Food for the S(e)oul

There is such a wide variety of food that you can try in Seoul that every day is a different gastronomic experience! I thought that I would get bored of the food after more than a week there and would start craving Chinese food, but I was pretty surprised that it didn’t happen! It can get a little tiring on the tastebuds to have such flavourful food every single day though. But the good thing was that we found options to balance out all the delicious food and desserts with these lighter options.

1. Ox Bone Soup

img_2005_zpsela6epphNumber #1 on the list for a lighter food option would be the beef soup from Sinseon Seolnongtang. It’s really popular, with long queues in front of the restaurant during mealtimes, but thankfully the wait isn’t too long. Seolnongtang (7,000 KRW) is an ox-bone stew, and though its first appearance looks bland, it literally grew on me the more I drank it! There’s salt on the side which you can add to taste, but I barely added any in because once I got used to the natural flavour of the soup, it was addictively good with minimal seasoning required. It has been boiled with ox bones for hours, giving it a milky appearance, and a deliciously comforting flavour that is very mild yet remarkably satisfying. I couldn’t quite believe how much I enjoyed it! We also ordered the Sinseon Jjinmandu (6,000 KRW for 5pcs), and they were MASSIVE. The filling was pretty tasty, but we felt there was a tad too much skin, which we ended up abandoning.


Sinseon Seolnongtang
Address: 3-1, Myeongdong 10-gil, Jung-gu, Seoul
Nearest Metro Station: Myeongdong

2. Beef Soup

img_2203_zpsoawsftufHadongkwan is pretty similar in concept to Seolnongtang, but known for its long history, and perhaps that’s the reason why they can charge a premium for their food as well. The Gomtang cost 12,000 KRW, and a clear soup with rice in it and topped with Korean beef. Like the former, the Gomtang is very light as well, and you can add salt and green onions for additional flavour. I liked how the kimchi served on the side went well with the soup too, so I dumped a serving of it into my bowl as well. The restaurant prides itself on its soup which is made from 100% natural ingredients and being free of artificial additives. Complete your meal with the Hadongkwan barley tea after you’ve finished your soup.

If I had to choose between #1 and #2, I’d pick Seolnongtang for the bigger portion of meat and I liked the soup better! Paying a premium for history’s sake is just not quite my thing, but this is still worth trying if you’ve never had it before!


Address: 12, Myeongdong 9-gil, Jung-gu, Seou
Nearest Metro Station: Myeongdong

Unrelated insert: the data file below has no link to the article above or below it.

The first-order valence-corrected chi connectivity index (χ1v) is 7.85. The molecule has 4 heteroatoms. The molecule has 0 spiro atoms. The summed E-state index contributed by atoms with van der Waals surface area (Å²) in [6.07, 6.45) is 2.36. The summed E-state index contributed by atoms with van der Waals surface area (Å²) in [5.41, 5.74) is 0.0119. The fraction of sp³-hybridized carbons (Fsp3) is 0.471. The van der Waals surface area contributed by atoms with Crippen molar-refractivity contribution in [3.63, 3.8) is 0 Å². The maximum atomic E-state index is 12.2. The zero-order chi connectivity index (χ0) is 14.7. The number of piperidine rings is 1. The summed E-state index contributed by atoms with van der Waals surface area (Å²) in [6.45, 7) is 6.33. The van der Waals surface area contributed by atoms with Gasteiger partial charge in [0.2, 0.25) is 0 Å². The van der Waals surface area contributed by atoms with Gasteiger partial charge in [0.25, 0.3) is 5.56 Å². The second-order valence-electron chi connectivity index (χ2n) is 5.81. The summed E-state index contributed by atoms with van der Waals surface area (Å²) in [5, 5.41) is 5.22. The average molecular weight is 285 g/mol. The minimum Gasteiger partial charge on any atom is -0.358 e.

Open Mon-Sat 7am-4pm (closes early when ingredients are sold out)

3. Ginseng Chicken Soup (Samgyetang)

img_0202_zpswembgm6iA Korean traditional dish, and one that is nutritious yet heartwarming, you can’t miss out on trying Ginseng Chicken Soup when you’re in Seoul! And Tosokchon Samgyetang is the place to go if it’s your first time trying this dish. The portion is huge, with chicken that has been boiled till it falls off the bone. I liked how the ginseng taste wasn’t too overpowering, yet it was sufficient to make the soup flavourful.


Tosokchon Samgyetang
Address: 5 Jahamun-ro 5-gil, Sajik-dong, Jongno-gu, Seoul
Nearest Metro Station: Geongbokgung
Open daily 10am-10pm

4. Kalguksu noodles


img_2311_zpsssee1cupProbably the closest we could get to Chinese cuisine, we popped by Myeongdong Kyoja thanks to a friend’s recommendation. It was crowded, and pretty busy, but in a typical Chinese fashion, turnover was quick and service was prompt. We got a seat rather quickly, though to optimise the space, we had to share a table with another couple and were pretty much elbow-to-elbow with them and the table perpendicular to ours. Ordering was a straightforward affair as there are only four items on the menu, and you make payment upon ordering for maximum efficiency. In less than 5 minutes, piping hot bowls of soupy noodles were served up, and we slurped it up greedily. We went for the signature Chopped Noodles (8,000 KRW) which I believe is named after the handmade noodles which are sliced off a huge chunk of dough. It came in a simple chicken broth that has been boiled down for hours, which gave it a lovely, homely flavour. It’s chicken soup for the s(e)oul! Do not leave without trying the Dumplings (10,000 KRW) which is also a popular item, and was stuffed with a generous portion of minced pork.


Myeongdong Kyoja
Address: 29, Myeongdong 10-gil, Jung-gu, Seoul (Myeong-dong 2-ga) or
33-4 2-ga, Myeong-dong Jung-gu, Seoul
Nearest Metro Station: Myeongdong

5. Army Stew (Budae-jjigae)


img_9784_zpszuoppdwlNolboo is a chain in Seoul that has outlets all over the city, and specialises in Budae Jjigae. We ordered the original Nolboo Budae Jjigae (20,000KRW for 2pax) which actually comes in a set meal option (for the same price) that includes noodles and a drink. It came packed with ingredients including luncheon meat, sausages, minced meat, mushrooms, lots of veggies, kimchi, korean ramen noodles, rice cakes (ddeokbokki), macaroni and some additional type of noodles. Though the ingredients are simple, this piping hot stew with a fiery kick thanks to the addition of hot pepper paste (gochujang) is such a heart and tummy-warming dish that is best enjoyed in cold weather! For fail-safe budae-jjigae, this a great place to try out!


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